Last summer, when Kristin Naylor was one week out from a scheduled cesarean section to deliver her third child, she went for a routine visit with her obstetrician and was told there was no longer a heartbeat. Hours later, Naylor delivered a stillborn daughter, Abby.
A few months before she was due, Naylor had reached out to Pennsylvania-based documentary photographer Meg Brock, a friend of a friend, to see if she were free to take some family photos after the baby’s birth. Brock tracked Naylor’s pregnancy on Instagram and in late July saw the couple’s wrenching update. Naylor continued to post about her grief and about stillbirth, and eventually Brock reached out to see if she might be interested in doing a photo shoot to commemorate Abby.
In the 10 months since her daughter died, Naylor, 41, has developed a deep passion for ending the stigma and isolation that surround stillbirth, which takes roughly 24,000 babies each year in the United States. So she said yes. Here, in her own words, is a bit of her story.
My husband and I have two boys. They’re 4 and 2 1/2. We weren’t trying for a girl — but when we found out, we were super, super excited. I had a pretty smooth pregnancy, although I am high-risk because I turned 40 while I was pregnant with Abby, and our firstborn was a preemie. He was born at 31 weeks because of preeclampsia. So I was closely monitored, but there was really nothing our health care providers were too concerned about.
At 38 weeks, I took my blood pressure at home and it was super high. I called my nurse and she told us to come into the hospital. They monitored me and the baby for a few hours, and my blood pressure never spiked. They weren’t concerned, so they gave me a couple of bags of fluid and sent me home.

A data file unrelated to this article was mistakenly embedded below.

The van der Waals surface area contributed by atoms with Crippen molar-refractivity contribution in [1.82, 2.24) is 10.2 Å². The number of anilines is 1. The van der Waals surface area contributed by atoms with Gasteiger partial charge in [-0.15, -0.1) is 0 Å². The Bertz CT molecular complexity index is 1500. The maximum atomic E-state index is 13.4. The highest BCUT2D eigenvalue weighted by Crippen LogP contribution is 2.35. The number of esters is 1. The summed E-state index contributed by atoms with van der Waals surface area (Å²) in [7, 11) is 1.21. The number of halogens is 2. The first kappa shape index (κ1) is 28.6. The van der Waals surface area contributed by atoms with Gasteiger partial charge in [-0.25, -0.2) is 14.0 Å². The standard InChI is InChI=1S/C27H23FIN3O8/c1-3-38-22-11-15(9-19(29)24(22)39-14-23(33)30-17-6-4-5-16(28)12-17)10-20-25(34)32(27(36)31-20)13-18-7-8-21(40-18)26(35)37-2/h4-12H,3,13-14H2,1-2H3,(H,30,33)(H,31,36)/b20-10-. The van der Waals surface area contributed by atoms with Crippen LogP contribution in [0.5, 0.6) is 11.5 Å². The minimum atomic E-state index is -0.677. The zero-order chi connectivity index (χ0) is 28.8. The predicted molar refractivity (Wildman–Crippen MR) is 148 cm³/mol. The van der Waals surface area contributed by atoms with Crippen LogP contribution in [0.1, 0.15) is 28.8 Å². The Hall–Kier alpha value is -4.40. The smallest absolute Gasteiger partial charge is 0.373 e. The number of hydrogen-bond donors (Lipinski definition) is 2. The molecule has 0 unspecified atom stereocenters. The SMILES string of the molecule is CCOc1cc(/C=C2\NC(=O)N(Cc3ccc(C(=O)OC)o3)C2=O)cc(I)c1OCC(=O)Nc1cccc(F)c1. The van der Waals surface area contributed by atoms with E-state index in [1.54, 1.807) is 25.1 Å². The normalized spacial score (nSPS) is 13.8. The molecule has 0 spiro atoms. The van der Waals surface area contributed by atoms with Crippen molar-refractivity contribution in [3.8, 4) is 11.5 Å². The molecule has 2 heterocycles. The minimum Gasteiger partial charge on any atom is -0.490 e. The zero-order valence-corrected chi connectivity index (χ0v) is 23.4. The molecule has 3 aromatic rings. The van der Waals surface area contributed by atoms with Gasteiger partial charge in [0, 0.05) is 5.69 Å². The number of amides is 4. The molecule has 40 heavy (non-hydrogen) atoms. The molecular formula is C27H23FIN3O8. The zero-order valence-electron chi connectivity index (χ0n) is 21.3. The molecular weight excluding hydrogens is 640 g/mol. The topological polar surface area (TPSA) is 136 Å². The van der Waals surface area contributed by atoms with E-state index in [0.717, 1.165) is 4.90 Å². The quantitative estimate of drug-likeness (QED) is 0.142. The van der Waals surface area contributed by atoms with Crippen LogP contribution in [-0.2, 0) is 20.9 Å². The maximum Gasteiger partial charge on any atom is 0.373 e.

Now that is one of the things that just kills me about our story. We were there. I was 38 weeks pregnant. I’m 40 years old. I have a history of preeclampsia. But during our NICU experience with our first, they taught us that every day in the womb matters. So at the time, I was glad the hospital’s protocol wasn’t just to deliver the baby.
One week later, I went in for what was supposed to be my last OB visit before my planned C-section. It was just supposed to be, like, weight, blood pressure, check the heartbeat, and see you later. I was in with a doctor I hadn’t seen in quite a while, and he had a medical student with him. She came over to find Abby’s heartbeat, but she couldn’t, even though normally they did right away.
In my head, I told myself, “It’s just a medical student.” I tried to stop myself from going down that path. The doctor took over and he was looking, and looking, and looking. He said, “I’m going to stop torturing you. Let’s go around the corner to the ultrasound machine.”
I laid down, and they had to turn the machine on and it just felt like … forever. There were I don’t know how many people standing there above me. I had my hand over my eyes because I didn’t want to see it on their faces.
Eventually, the doctor said, “I’m so sorry. There is no heartbeat.”
I had to call my husband and tell him. He met me at the hospital — a nurse drove me. And then we had to wait while they got ready to do a C-section, which I didn’t care about because that was my time with her, you know? I wasn’t in a hurry. You’re just in shock. I mean sometimes I still feel like I’m in shock. I feel like I’m telling you somebody else’s story.